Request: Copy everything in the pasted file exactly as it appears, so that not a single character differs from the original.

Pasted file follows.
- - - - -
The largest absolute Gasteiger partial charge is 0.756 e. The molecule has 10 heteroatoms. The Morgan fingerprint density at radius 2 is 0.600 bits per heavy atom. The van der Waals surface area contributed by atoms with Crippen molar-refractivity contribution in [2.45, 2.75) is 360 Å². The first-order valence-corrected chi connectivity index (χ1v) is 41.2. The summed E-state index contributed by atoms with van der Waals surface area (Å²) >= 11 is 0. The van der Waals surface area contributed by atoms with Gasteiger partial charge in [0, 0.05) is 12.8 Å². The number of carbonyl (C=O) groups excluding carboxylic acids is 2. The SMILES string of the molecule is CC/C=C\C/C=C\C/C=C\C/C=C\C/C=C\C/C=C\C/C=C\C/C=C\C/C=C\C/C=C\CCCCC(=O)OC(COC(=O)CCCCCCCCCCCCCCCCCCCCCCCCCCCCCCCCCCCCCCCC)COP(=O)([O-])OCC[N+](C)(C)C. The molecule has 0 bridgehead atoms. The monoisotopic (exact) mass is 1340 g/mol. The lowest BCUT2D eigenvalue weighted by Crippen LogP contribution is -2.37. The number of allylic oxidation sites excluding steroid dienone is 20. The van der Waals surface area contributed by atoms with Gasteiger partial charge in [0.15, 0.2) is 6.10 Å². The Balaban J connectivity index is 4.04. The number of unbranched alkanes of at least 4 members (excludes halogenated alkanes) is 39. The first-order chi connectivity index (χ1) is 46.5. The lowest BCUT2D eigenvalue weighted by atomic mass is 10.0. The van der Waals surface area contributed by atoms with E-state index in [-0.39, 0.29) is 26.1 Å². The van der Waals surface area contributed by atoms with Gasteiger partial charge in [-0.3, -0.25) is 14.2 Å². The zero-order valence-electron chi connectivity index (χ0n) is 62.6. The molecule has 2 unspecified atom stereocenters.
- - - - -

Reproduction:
The largest absolute Gasteiger partial charge is 0.756 e. The molecule has 10 heteroatoms. The Morgan fingerprint density at radius 2 is 0.600 bits per heavy atom. The van der Waals surface area contributed by atoms with Crippen molar-refractivity contribution in [2.45, 2.75) is 360 Å². The first-order valence-corrected chi connectivity index (χ1v) is 41.2. The summed E-state index contributed by atoms with van der Waals surface area (Å²) >= 11 is 0. The van der Waals surface area contributed by atoms with Gasteiger partial charge in [0, 0.05) is 12.8 Å². The number of carbonyl (C=O) groups excluding carboxylic acids is 2. The SMILES string of the molecule is CC/C=C\C/C=C\C/C=C\C/C=C\C/C=C\C/C=C\C/C=C\C/C=C\C/C=C\C/C=C\CCCCC(=O)OC(COC(=O)CCCCCCCCCCCCCCCCCCCCCCCCCCCCCCCCCCCCCCCC)COP(=O)([O-])OCC[N+](C)(C)C. The molecule has 0 bridgehead atoms. The monoisotopic (exact) mass is 1340 g/mol. The lowest BCUT2D eigenvalue weighted by Crippen LogP contribution is -2.37. The number of allylic oxidation sites excluding steroid dienone is 20. The van der Waals surface area contributed by atoms with Gasteiger partial charge in [0.15, 0.2) is 6.10 Å². The Balaban J connectivity index is 4.04. The number of unbranched alkanes of at least 4 members (excludes halogenated alkanes) is 39. The first-order chi connectivity index (χ1) is 46.5. The lowest BCUT2D eigenvalue weighted by atomic mass is 10.0. The van der Waals surface area contributed by atoms with E-state index in [-0.39, 0.29) is 26.1 Å². The van der Waals surface area contributed by atoms with Gasteiger partial charge in [-0.3, -0.25) is 14.2 Å². The zero-order valence-electron chi connectivity index (χ0n) is 62.6. The molecule has 2 unspecified atom stereocenters.